Many reports came in now about unrest all over the country. They got news from Halais and from radio stations over the border and even the BBC World Service. The information the A-Team took out with them, about the Russians, was being broadcast outside and despite being blocked within the country had started to circulate.
“Intelligence is good,” Madari agreed. “But we need supplies and allies. Fighting men.” He looked up at Jahni. “I’m not used to negotiating like this. Am I getting it wrong? Am I wasting my time?”
Jahni shook his head. “No, I think you’re going about it the right way. I’ve seen my father in business negotiations. He doesn’t press, and I don’t think you should here. I think if you do they will back off.”
Madari smiled, nodded in agreement and Jahni felt his chest swell. He listens to me, he thought, our commander thinks my counsel is worth listening to.
“We should sleep now,” Madari said. “We need to get away early in the morning. Goodnight, Kahil. I’m sorry I woke you.”
“No problem.” Jahni watched Madari’s eyes close. He made a choice with his next words and saw the smile flicker across Madari’s face as he spoke quietly. “Goodnight, Faris.”
“Faris,” Halais said, shaking Madari’s hand as their hosts prepared to see them off. Madari had just invited Halais to call him by his given name. A token of friendship, Jahni thought, an attempt to make them closer. “A fine name for a warrior. Your father had certain expectations of you.”
“My whole family had,” Madari said.
“And you live up to them,” Halais went on shaking Madari’s hand. “A knight indeed.” He grinned. “Perhaps I shall call you the Knight.”
“You honour me,” Madari said. He hid pain, Jahni could see, as the long handshake went on. It showed in tension around his eyes. Halais’s handshake hurt him, but he would not admit that. The Bedouin chief, a big man, massively strong, had a crushing handshake, Jahni knew from experience. He liked Halais and his sons, Ghulam and Abdul, but right now Jahni just wanted to pull Madari away.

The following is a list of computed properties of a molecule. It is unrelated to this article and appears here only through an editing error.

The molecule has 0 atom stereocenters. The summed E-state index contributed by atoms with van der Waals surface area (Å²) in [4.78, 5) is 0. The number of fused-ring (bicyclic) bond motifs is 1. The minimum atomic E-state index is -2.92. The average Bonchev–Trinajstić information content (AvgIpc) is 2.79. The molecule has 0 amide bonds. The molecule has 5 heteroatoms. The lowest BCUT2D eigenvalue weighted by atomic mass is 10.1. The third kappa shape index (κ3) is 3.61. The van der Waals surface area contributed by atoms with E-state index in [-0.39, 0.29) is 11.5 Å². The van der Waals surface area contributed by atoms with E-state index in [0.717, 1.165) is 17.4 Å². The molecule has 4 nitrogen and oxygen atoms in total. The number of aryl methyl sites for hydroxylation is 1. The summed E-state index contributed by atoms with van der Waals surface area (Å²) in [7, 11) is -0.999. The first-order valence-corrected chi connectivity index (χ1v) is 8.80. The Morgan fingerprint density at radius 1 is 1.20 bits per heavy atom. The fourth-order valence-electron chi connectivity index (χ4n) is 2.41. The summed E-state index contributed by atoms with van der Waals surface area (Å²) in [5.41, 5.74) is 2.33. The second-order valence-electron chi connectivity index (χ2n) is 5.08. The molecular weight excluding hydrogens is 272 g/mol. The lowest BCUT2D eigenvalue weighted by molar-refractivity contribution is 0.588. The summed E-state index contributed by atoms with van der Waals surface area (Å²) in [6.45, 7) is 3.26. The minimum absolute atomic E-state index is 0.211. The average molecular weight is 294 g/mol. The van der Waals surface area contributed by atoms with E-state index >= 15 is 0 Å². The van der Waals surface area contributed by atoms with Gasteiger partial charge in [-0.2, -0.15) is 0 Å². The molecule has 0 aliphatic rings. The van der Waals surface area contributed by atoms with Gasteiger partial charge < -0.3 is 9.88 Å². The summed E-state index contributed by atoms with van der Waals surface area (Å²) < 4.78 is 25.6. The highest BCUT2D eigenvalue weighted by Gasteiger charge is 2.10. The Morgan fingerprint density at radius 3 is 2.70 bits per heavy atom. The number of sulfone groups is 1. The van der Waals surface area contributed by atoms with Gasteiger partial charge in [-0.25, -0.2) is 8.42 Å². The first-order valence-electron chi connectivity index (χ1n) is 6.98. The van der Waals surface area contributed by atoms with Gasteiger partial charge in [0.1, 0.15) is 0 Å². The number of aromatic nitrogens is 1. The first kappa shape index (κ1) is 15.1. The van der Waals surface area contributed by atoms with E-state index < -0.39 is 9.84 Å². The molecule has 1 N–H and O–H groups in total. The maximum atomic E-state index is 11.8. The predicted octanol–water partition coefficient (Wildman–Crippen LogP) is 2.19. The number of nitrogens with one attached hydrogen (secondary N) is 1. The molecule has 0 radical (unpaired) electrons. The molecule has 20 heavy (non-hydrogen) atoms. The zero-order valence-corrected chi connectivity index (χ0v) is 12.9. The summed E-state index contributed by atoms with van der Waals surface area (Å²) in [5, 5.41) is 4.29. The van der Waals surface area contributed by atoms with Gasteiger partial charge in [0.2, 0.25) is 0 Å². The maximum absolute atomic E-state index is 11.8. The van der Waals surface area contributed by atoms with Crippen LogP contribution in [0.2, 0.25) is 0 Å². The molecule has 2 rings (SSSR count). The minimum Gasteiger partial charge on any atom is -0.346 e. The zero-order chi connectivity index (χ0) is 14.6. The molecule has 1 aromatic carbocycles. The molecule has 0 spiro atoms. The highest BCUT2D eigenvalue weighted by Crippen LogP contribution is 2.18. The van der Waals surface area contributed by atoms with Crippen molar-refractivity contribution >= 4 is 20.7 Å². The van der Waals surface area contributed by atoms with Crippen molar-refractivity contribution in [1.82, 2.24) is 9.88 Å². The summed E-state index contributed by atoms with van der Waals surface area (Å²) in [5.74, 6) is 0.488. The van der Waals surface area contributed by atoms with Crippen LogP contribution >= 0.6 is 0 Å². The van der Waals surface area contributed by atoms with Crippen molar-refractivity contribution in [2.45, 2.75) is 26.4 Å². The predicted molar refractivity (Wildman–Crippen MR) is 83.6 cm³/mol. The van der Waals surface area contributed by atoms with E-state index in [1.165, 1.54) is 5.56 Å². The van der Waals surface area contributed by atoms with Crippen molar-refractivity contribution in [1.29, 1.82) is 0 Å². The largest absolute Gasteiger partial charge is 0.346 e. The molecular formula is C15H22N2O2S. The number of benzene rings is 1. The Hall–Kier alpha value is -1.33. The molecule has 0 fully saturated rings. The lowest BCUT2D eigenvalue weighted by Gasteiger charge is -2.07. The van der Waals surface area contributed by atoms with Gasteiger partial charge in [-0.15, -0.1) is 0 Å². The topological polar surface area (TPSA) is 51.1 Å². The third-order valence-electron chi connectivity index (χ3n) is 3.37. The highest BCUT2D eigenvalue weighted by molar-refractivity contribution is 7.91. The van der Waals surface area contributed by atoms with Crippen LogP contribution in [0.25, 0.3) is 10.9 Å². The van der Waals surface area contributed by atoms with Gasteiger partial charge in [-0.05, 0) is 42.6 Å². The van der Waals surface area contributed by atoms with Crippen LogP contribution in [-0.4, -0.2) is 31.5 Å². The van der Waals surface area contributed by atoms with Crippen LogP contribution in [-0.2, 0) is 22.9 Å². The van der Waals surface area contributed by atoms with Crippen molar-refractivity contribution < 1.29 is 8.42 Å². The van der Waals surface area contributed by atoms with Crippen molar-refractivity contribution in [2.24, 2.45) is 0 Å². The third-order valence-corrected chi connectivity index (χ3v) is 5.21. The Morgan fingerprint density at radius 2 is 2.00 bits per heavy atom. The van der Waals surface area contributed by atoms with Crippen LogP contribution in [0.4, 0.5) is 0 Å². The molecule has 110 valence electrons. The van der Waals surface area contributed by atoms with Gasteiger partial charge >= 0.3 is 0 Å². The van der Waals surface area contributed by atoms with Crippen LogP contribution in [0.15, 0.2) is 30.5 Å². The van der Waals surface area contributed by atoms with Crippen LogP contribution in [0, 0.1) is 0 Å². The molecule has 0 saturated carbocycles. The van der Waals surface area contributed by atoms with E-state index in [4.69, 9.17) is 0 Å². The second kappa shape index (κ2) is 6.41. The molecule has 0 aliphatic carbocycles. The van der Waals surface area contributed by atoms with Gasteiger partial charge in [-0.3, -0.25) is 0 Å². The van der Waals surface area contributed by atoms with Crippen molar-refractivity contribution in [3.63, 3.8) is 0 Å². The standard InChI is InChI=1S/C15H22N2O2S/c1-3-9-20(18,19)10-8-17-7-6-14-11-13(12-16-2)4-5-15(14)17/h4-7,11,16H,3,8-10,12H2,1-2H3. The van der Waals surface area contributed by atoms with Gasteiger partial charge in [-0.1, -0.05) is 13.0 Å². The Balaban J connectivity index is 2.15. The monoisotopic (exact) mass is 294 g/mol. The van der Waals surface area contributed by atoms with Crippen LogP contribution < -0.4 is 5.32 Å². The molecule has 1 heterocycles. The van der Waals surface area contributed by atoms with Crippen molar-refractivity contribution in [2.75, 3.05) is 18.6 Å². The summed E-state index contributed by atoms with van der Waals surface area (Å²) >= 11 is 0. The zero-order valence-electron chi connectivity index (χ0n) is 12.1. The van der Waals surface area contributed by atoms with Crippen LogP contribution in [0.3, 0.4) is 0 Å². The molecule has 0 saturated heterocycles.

“My friend The Knight. The Knight of… the north.” Finally Halais let Madari’s hand go and Jahni saw Madari breath a tiny sigh of relief. “The Knight of the North,” Halais said again and smiled, pleased as if he liked that. Jahni rather liked it too.
Madari’s men start to gather by their truck now. Noor appeared with a grin on his face, leading two nanny goats. Jahni wondered how much they had set him back. He also hoped that the goats wouldn’t mind the bumpy ride back too much. They weren’t animals known for stoic restraint when annoyed or uncomfortable.
In a moment, the men and goats all aboard, they set off, waving to the children who chased the truck for a moment before it pulled away from them and headed for the main road.
“The Knight of the North?” Noor said to Madari, after chatting to one of the other men for a few moments. He grinned. “A good name.”
Madari sighed. “I suppose.” He didn’t look convinced. “Well done on getting the goats, Captain.”
“Thank you, sir,” Noor said. “And I talked to some of the women. I think, if I follow their instructions just right, we may be able to make cheese.”
Madari laughed. “Good, I have been missing pizza.” Noor laughed too, stroked the head of one of the goats, while she started trying to eat his sash.
“Oh, I got something too,” Jahni said, rummaging in his pack. “I traded some cigarettes to Abdul, and he gave me…” He took a pair of sunglasses out of his pack and held them out to Madari who sat beside him. “For you, sir.”
Madari looked at him, surprised. “You should keep them for yourself, Lieutenant.”
“I got them for you, sir,” Jahni said, lowered his voice, so only Madari would have been able to hear him. A few days ago Madari had complained of his head aching after being out in the sun all day. Sunglasses would help that, Jahni knew. The commander needed to be in top shape. The brain doing all the planning shouldn’t be distracted by a headache.
Madari bowed his head to Jahni and took the sunglasses. “Thank you, Lieutenant, you are too kind.”
He put the glasses on and smiled. “How do I look?”
“Very cool, sir,” Noor said, with a grin. “Very cool.”
Madari laughed and looked at Jahni again. “Thank you, Kahil.”
“You’re very welcome.” Again he made a choice with his next word, considered the place, the wide awake presence of others. “Sir.”
They arrived at the base before noon, found Faraj waiting at the gate. As the truck drove into the yard Faraj ran after it. The men disembarked and lifted out the goats.
“Major!” Faraj took Madari’s arm and Madari saw at once that Faraj looked pale and seemed agitated.